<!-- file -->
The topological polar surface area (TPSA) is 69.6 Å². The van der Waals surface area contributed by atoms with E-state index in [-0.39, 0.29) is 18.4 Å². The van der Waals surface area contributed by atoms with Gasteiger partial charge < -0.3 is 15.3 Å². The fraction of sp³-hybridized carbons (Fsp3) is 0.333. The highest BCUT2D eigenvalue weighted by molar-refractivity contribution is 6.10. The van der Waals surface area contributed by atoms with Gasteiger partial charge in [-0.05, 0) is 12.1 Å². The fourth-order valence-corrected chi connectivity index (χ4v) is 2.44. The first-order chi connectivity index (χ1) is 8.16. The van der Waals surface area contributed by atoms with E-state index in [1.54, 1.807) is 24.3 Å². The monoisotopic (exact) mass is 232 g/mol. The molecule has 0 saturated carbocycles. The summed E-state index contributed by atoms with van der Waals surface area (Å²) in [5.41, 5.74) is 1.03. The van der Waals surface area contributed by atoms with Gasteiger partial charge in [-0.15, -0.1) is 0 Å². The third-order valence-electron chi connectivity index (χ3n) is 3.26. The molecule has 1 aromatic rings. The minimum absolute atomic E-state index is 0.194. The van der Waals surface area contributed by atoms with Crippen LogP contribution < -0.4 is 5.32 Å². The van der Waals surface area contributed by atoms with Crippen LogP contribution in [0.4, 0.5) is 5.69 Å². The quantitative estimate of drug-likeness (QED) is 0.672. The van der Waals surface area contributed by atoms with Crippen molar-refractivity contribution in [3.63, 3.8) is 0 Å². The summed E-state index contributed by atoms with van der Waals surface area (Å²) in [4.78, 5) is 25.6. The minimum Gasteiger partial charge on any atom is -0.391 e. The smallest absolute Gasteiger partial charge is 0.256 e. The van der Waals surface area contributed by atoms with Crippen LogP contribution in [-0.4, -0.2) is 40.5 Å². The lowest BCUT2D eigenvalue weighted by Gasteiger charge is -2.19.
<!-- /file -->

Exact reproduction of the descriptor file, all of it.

The topological polar surface area (TPSA) is 69.6 Å². The van der Waals surface area contributed by atoms with E-state index in [-0.39, 0.29) is 18.4 Å². The van der Waals surface area contributed by atoms with Gasteiger partial charge < -0.3 is 15.3 Å². The fraction of sp³-hybridized carbons (Fsp3) is 0.333. The highest BCUT2D eigenvalue weighted by molar-refractivity contribution is 6.10. The van der Waals surface area contributed by atoms with Gasteiger partial charge in [-0.05, 0) is 12.1 Å². The fourth-order valence-corrected chi connectivity index (χ4v) is 2.44. The first-order chi connectivity index (χ1) is 8.16. The van der Waals surface area contributed by atoms with E-state index in [1.54, 1.807) is 24.3 Å². The monoisotopic (exact) mass is 232 g/mol. The molecule has 0 saturated carbocycles. The summed E-state index contributed by atoms with van der Waals surface area (Å²) in [5.41, 5.74) is 1.03. The van der Waals surface area contributed by atoms with Gasteiger partial charge in [-0.15, -0.1) is 0 Å². The third-order valence-electron chi connectivity index (χ3n) is 3.26. The molecule has 1 aromatic rings. The minimum absolute atomic E-state index is 0.194. The van der Waals surface area contributed by atoms with Crippen LogP contribution < -0.4 is 5.32 Å². The van der Waals surface area contributed by atoms with Crippen LogP contribution in [0.4, 0.5) is 5.69 Å². The quantitative estimate of drug-likeness (QED) is 0.672. The van der Waals surface area contributed by atoms with Crippen molar-refractivity contribution in [3.63, 3.8) is 0 Å². The summed E-state index contributed by atoms with van der Waals surface area (Å²) in [4.78, 5) is 25.6. The minimum Gasteiger partial charge on any atom is -0.391 e. The smallest absolute Gasteiger partial charge is 0.256 e. The van der Waals surface area contributed by atoms with Crippen LogP contribution in [-0.4, -0.2) is 40.5 Å². The lowest BCUT2D eigenvalue weighted by Gasteiger charge is -2.19.